It is said that loneliness is a silent killer of the elderly.
Research has found loneliness to be associated with functional decline and can lead to poor mental, physical and emotional well-being and increased rates of cardiovascular disease, hypertension, cognitive decline and dementia. Loneliness can double the risk of dying.
Find ways to provide quality companionship and communication for your loved one. This can be a challenge when the elder is deaf or afflicted with dementia or macular degeneration. However, even someone with diminished senses will respond to touch and smell. Instead of shouting to the hearing impaired, “I LOVE YOU!” give him/her a prolonged hug. Touch conveys the sincerity of your love and provides a feeling of security. Sit directly in front of him/her and hold their hand; no words are necessary.
Bring a bouquet of fresh flowers (as opposed to a plant) and ask the elder what the fragrance brings to mind. Most everyone will have a fond recollection of some sort. Food is comforting. Prepare something at home and when you take it to your parent, sit down to eat with them. Try to engage them in conversation about family meal time when you were a child: how you would not eat broccoli; the time you spilled the entire pot of chili as you attempted to set it in the middle of the table; or perhaps rave over the pumpkin pies your mother used to bake. If your parents do not recall your specific experiences, they are sure to have some of their own.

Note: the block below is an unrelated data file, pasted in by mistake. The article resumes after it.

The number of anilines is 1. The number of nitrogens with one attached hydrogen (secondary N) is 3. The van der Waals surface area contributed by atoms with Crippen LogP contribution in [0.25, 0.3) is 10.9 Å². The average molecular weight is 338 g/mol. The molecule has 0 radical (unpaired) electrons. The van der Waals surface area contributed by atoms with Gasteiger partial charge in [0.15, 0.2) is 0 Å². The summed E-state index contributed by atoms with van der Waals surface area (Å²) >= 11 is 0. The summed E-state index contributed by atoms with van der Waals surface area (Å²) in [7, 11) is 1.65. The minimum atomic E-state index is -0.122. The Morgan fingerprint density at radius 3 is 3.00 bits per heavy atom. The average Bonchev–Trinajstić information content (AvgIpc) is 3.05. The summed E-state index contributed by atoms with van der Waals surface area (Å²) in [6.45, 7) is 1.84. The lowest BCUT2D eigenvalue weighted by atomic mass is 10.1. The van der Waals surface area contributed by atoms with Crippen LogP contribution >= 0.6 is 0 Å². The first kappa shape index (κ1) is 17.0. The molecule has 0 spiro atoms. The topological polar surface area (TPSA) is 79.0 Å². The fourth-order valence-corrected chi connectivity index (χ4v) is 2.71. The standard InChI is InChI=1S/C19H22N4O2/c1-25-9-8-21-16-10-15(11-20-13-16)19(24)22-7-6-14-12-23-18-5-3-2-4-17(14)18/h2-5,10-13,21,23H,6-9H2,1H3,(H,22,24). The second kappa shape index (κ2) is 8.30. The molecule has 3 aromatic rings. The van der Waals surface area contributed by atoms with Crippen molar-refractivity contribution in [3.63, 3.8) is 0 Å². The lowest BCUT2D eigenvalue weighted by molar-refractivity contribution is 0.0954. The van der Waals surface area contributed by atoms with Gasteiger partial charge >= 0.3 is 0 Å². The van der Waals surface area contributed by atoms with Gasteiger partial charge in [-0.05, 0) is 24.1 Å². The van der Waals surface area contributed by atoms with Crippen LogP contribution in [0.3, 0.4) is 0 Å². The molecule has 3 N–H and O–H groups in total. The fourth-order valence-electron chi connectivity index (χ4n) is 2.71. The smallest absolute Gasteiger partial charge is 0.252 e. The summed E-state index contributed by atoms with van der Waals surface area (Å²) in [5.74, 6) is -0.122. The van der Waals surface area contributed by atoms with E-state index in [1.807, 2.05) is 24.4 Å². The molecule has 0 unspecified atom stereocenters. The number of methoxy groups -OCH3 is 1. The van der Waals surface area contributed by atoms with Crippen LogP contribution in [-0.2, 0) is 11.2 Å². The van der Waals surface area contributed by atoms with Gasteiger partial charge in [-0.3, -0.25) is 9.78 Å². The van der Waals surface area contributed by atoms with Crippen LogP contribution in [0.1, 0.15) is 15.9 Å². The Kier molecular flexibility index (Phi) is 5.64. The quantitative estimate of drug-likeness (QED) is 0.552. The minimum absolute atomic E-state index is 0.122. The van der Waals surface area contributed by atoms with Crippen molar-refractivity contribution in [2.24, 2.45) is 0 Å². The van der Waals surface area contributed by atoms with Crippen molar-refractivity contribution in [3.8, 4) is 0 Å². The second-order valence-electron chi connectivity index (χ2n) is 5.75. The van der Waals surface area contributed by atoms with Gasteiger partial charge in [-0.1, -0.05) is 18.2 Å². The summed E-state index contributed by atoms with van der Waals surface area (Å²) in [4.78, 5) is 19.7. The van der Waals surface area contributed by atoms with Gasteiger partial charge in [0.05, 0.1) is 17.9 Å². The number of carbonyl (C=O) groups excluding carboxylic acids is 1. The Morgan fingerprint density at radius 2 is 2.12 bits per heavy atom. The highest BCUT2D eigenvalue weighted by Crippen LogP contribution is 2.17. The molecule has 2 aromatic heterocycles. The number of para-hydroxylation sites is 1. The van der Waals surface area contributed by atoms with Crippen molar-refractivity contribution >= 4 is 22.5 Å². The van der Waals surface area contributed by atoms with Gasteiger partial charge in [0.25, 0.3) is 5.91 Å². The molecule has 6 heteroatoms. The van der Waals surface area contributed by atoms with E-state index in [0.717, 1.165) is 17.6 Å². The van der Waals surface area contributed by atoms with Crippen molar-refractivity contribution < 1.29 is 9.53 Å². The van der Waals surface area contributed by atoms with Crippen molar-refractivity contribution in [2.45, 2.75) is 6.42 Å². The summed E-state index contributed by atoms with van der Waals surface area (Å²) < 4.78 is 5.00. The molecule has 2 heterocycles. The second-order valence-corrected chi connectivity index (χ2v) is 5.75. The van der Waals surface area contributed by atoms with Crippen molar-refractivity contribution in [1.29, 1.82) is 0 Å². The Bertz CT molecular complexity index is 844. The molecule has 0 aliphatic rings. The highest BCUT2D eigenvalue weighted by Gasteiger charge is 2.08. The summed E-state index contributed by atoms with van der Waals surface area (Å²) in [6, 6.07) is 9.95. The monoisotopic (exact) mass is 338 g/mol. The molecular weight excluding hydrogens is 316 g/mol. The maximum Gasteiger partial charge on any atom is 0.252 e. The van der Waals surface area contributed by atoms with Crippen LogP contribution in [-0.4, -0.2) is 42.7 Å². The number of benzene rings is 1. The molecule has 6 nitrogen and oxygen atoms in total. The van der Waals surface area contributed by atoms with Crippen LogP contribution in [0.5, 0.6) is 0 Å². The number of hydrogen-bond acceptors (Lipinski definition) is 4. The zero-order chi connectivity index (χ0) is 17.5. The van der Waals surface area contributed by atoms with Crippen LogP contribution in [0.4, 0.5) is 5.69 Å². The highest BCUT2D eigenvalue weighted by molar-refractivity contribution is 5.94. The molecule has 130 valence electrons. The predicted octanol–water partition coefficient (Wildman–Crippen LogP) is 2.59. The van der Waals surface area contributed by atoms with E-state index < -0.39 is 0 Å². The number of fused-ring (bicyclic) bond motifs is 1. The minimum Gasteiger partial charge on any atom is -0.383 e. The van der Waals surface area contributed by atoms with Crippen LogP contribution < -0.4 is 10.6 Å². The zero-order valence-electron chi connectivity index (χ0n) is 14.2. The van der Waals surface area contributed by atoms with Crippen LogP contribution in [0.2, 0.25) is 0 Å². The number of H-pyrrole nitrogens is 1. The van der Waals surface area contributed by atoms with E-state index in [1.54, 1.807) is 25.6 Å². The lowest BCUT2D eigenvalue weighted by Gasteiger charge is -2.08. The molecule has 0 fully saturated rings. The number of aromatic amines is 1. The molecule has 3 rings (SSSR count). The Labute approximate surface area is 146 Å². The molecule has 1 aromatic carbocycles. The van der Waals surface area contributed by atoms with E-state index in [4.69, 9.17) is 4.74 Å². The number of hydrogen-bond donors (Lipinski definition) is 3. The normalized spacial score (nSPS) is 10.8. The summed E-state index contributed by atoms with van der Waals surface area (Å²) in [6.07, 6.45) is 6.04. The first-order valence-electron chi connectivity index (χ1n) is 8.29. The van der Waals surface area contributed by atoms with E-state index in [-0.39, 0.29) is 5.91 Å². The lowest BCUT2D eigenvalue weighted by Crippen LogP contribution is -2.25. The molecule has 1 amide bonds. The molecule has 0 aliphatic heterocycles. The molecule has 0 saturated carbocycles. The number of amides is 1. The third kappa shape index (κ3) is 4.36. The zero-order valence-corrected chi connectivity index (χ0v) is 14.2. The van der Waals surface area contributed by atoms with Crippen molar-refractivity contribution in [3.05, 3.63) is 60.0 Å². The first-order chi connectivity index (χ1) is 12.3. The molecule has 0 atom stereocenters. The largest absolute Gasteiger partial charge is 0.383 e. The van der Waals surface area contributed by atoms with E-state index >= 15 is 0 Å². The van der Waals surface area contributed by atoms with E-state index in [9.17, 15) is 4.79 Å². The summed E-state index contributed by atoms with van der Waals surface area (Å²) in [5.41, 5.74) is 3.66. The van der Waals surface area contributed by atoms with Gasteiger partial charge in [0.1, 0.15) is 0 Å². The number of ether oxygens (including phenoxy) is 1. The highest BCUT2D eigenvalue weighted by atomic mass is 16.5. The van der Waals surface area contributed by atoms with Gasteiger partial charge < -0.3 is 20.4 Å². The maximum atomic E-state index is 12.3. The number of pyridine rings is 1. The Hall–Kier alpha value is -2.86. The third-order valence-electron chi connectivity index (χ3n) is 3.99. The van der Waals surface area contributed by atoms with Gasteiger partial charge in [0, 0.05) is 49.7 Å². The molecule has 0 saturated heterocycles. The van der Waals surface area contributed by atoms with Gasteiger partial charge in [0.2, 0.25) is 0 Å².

Loneliness hurts, so when you visit with your elder parent, focus on them and them alone. Don’t talk about how hectic your life is and how there just never seems to be enough time. Time is always on the elder’s mind. How much time do I have left? How long must I suffer? How long until my family visits again?
The elderly can often remember in great detail events that occurred 50 years ago but they don’t recall what happened yesterday and this frustrates them. It can make them feel dim-witted and highlights their dementia. Focus on topics they can discuss; friends or their childhood. Give them a voice; let them speak and do not correct them. What does it matter if the facts are inaccurate? Listen to what they are saying because it is important to them to be heard.
Elderly people are vivid story-tellers as they combine accurate and inaccurate memories to the delight of their grandchildren. If you are interested in geneology, the input of your elders is valuable to constructing your family history and will make a lonely person feel useful.
Your elderly parents may be in their second childhood but having raised children of your own does not prepare you for the needs of the elderly. Strategies and techniques for seniors are far different than those that work with children. You are setting yourself up for defeat if you do not research and create an action plan that includes family, neighbors and community services for the aging.